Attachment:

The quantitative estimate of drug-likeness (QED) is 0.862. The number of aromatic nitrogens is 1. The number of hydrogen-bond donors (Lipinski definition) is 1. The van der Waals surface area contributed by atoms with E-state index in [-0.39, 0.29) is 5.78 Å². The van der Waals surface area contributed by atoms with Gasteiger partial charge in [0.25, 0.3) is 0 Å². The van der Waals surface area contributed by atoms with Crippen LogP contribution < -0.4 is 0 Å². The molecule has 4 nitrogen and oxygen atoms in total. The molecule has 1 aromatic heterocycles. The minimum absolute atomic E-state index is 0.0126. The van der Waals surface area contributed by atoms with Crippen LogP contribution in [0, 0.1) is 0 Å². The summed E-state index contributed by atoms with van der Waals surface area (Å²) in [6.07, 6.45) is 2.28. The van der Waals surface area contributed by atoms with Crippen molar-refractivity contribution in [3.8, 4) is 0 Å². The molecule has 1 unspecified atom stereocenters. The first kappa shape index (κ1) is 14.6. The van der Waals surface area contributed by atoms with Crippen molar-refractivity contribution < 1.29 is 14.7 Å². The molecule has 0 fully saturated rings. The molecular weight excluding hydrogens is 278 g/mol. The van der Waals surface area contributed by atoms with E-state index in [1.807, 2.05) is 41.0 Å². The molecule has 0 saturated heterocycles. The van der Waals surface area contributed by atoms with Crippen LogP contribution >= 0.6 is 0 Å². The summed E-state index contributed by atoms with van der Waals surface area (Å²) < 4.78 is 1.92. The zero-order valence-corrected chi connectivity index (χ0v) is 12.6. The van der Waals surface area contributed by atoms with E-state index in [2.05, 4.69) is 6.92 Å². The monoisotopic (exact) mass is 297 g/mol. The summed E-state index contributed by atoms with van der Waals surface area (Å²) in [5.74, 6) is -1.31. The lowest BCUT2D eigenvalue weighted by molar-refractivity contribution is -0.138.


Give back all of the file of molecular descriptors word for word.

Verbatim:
The quantitative estimate of drug-likeness (QED) is 0.862. The number of aromatic nitrogens is 1. The number of hydrogen-bond donors (Lipinski definition) is 1. The van der Waals surface area contributed by atoms with E-state index in [-0.39, 0.29) is 5.78 Å². The van der Waals surface area contributed by atoms with Gasteiger partial charge in [0.25, 0.3) is 0 Å². The van der Waals surface area contributed by atoms with Crippen LogP contribution < -0.4 is 0 Å². The molecule has 4 nitrogen and oxygen atoms in total. The molecule has 1 aromatic heterocycles. The minimum absolute atomic E-state index is 0.0126. The van der Waals surface area contributed by atoms with Crippen LogP contribution in [0, 0.1) is 0 Å². The summed E-state index contributed by atoms with van der Waals surface area (Å²) in [6.07, 6.45) is 2.28. The van der Waals surface area contributed by atoms with Crippen molar-refractivity contribution in [3.8, 4) is 0 Å². The molecule has 1 unspecified atom stereocenters. The first kappa shape index (κ1) is 14.6. The van der Waals surface area contributed by atoms with Crippen molar-refractivity contribution < 1.29 is 14.7 Å². The molecule has 0 fully saturated rings. The molecular weight excluding hydrogens is 278 g/mol. The van der Waals surface area contributed by atoms with E-state index in [1.807, 2.05) is 41.0 Å². The molecule has 0 saturated heterocycles. The van der Waals surface area contributed by atoms with Crippen LogP contribution >= 0.6 is 0 Å². The summed E-state index contributed by atoms with van der Waals surface area (Å²) < 4.78 is 1.92. The zero-order valence-corrected chi connectivity index (χ0v) is 12.6. The van der Waals surface area contributed by atoms with E-state index in [2.05, 4.69) is 6.92 Å². The monoisotopic (exact) mass is 297 g/mol. The summed E-state index contributed by atoms with van der Waals surface area (Å²) in [5.74, 6) is -1.31. The lowest BCUT2D eigenvalue weighted by molar-refractivity contribution is -0.138.